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The significance of the auditory canal must not be overlooked because in a distance of about 2. The wax also protects against infection and should not be removed with toothpicks or other instruments. The process of hearing really takes place inside the head. The outer ear the body auditory apparatus includes structures within the middle ear and inner ear.

  1. Age of Satan (The Pantheon Series).
  2. Human nervous system.
  3. Respiratory System;
  4. The middle ear consists of the eardrum and three small bones called hammer and stirrup. The hammer is connected to the inside of the eardrum and sound waves cause the eardrum to vibrate the hammer vibrates also. Some may be quite small while others may be up to one meter long.

    The Nervous System In 9 Minutes

    Similarly, nerves can vary in size as well. As your PNS branches out, your nerves tend to get smaller. The sciatic nerve is the largest nerve in your body. It begins in your lower back and travels all the way down to the heel of your foot.

    You may have heard of a condition called sciatica in which painful sensations radiate from your lower back and down your leg. This happens when the sciatic nerve is compressed or irritated.

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    They can travel at a speed of up to meters per second. Your brain is divided up into different parts , each with different functions. Integration of these functions helps us to perceive and react to internal and external stimuli. Your brain weighs about three pounds.

    How Many Nerves Are in The Human Body?

    This is small in comparison to your overall body weight, but according to the Smithsonian Institute, your brain gets 20 percent of your oxygen supply and blood flow. A special barrier called the blood-brain barrier prevents harmful substances in the blood from entering your brain. Since the first neurotransmitter was discovered in , more than substances have been implicated in signal transmission between nerves.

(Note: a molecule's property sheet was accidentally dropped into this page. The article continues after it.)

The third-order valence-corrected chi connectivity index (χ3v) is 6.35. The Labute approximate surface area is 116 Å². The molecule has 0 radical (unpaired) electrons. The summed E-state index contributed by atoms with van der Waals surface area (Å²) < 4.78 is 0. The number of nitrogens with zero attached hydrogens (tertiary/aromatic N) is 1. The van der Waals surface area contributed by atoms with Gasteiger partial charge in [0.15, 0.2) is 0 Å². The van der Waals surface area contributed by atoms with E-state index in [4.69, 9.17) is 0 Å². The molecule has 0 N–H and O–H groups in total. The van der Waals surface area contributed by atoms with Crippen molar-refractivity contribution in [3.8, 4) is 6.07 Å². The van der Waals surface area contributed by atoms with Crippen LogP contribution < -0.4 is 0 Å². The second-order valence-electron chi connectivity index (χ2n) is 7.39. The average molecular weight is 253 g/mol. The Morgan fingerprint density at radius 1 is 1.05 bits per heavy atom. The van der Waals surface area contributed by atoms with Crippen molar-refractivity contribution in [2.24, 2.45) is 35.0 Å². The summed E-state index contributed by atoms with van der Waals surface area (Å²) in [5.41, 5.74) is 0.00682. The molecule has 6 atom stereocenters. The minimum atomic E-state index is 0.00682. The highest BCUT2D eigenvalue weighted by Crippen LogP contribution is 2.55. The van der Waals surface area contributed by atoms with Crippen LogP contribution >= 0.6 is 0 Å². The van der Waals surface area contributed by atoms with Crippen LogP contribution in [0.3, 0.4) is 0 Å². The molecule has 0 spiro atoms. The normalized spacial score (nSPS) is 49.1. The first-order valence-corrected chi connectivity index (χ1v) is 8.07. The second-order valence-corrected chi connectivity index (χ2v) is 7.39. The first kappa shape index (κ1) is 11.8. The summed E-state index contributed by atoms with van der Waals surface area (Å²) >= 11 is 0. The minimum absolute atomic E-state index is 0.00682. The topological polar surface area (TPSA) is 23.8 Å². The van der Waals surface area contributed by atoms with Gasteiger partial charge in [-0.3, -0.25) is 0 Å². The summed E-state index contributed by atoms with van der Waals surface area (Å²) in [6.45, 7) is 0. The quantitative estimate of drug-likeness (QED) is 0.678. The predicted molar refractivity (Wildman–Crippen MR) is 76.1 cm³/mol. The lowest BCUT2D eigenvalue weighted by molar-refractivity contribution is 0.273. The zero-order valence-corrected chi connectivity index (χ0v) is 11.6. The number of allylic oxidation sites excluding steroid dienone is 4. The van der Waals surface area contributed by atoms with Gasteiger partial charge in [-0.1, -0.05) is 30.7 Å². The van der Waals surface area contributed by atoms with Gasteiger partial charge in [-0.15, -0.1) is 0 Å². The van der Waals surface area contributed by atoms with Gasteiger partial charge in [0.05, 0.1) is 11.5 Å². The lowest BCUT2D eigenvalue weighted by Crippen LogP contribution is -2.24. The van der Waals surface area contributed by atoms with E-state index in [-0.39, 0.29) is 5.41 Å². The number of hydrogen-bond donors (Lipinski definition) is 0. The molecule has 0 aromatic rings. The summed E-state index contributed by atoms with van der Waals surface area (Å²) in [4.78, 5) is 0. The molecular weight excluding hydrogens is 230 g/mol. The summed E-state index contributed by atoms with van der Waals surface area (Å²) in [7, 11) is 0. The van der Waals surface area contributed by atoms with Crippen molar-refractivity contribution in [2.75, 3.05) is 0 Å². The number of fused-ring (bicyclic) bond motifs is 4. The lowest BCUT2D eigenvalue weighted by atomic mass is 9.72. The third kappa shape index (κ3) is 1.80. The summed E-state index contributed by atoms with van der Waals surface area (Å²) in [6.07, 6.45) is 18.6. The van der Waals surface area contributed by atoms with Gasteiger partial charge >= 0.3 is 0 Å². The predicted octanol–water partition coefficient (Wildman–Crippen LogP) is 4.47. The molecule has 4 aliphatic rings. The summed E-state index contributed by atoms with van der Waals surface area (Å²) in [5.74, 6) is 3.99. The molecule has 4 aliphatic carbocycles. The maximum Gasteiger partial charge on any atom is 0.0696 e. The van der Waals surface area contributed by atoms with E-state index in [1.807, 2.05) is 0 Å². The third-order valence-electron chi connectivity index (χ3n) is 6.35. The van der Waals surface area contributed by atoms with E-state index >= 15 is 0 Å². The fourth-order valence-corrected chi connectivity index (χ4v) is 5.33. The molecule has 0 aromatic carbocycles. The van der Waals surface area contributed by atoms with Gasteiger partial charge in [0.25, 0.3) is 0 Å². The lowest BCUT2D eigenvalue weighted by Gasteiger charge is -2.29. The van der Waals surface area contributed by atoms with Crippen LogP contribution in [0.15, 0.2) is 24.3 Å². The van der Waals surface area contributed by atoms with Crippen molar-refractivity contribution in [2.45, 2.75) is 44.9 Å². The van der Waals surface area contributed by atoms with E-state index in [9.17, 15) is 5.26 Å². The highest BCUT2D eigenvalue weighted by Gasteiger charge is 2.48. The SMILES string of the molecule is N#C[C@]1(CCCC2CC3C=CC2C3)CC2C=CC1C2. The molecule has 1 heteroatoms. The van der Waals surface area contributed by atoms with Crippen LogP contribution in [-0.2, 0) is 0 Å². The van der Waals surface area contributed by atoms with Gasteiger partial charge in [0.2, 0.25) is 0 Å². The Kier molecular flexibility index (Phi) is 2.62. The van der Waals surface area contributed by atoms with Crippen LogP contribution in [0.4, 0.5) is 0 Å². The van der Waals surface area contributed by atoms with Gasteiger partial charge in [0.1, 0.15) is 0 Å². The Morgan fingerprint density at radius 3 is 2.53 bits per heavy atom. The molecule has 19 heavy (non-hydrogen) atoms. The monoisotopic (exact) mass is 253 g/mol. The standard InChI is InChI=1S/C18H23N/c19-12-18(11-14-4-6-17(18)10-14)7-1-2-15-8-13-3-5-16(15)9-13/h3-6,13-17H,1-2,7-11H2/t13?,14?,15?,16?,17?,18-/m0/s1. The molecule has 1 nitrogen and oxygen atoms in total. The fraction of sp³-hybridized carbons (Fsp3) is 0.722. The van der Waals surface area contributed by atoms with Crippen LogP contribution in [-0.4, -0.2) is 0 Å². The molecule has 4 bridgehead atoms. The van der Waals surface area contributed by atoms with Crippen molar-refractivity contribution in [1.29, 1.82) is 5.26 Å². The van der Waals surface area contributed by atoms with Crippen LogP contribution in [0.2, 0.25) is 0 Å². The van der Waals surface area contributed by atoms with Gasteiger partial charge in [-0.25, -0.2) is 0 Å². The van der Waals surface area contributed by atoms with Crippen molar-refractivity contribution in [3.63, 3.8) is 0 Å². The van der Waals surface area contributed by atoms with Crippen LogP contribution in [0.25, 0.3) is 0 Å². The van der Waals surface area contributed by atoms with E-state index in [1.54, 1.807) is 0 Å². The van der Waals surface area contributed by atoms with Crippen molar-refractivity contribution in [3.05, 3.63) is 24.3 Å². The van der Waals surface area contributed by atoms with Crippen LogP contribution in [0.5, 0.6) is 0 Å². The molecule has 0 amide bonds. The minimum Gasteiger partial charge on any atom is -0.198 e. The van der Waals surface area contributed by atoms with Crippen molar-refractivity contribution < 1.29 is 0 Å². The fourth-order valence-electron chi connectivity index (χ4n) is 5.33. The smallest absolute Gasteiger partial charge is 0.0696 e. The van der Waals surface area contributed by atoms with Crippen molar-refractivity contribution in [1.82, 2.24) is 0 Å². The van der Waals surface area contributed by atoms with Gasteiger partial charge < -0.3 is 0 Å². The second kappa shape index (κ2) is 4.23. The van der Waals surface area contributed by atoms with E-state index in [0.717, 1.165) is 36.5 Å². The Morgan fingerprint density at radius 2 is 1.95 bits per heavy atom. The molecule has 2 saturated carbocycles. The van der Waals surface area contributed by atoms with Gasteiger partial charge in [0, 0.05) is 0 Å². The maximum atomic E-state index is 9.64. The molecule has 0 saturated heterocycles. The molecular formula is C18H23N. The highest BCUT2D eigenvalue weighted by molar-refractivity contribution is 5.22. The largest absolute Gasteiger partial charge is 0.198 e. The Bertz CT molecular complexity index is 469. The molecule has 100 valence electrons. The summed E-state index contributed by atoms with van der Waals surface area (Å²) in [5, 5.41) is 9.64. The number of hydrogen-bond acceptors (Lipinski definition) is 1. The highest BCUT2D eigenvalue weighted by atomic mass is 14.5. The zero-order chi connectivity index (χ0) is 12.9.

A couple that you may be familiar with are dopamine and serotonin.

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    Researchers are hard at work to develop ways to repair damage to the nervous system. This is accomplished using a device that sends electrical signals to your vagus nerve. This, in turn, sends signals to specific parts of the brain. Vagus nerve stimulation can help to lower the number of seizures in people with some types of epilepsy. Its effectiveness is being assessed for conditions like headaches and rheumatoid arthritis as well.

    A study in mice used imaging to visualize nerve cells surrounding fat tissue. Researchers found that stimulating these nerves also stimulated the breakdown of fat tissue. Additional research is needed, but this could have implications for conditions like obesity. The system is able to collect information on applied pressure and convert it into electric impulses that can be integrated on a transistor.

    This transistor then releases electrical impulses in patterns consistent with those produced by neurons. This vast system of nerves works together as a communication network.

    The Nervous System (The Human Body, How It Works) The Nervous System (The Human Body, How It Works)
    The Nervous System (The Human Body, How It Works) The Nervous System (The Human Body, How It Works)
    The Nervous System (The Human Body, How It Works) The Nervous System (The Human Body, How It Works)
    The Nervous System (The Human Body, How It Works) The Nervous System (The Human Body, How It Works)
    The Nervous System (The Human Body, How It Works) The Nervous System (The Human Body, How It Works)
    The Nervous System (The Human Body, How It Works) The Nervous System (The Human Body, How It Works)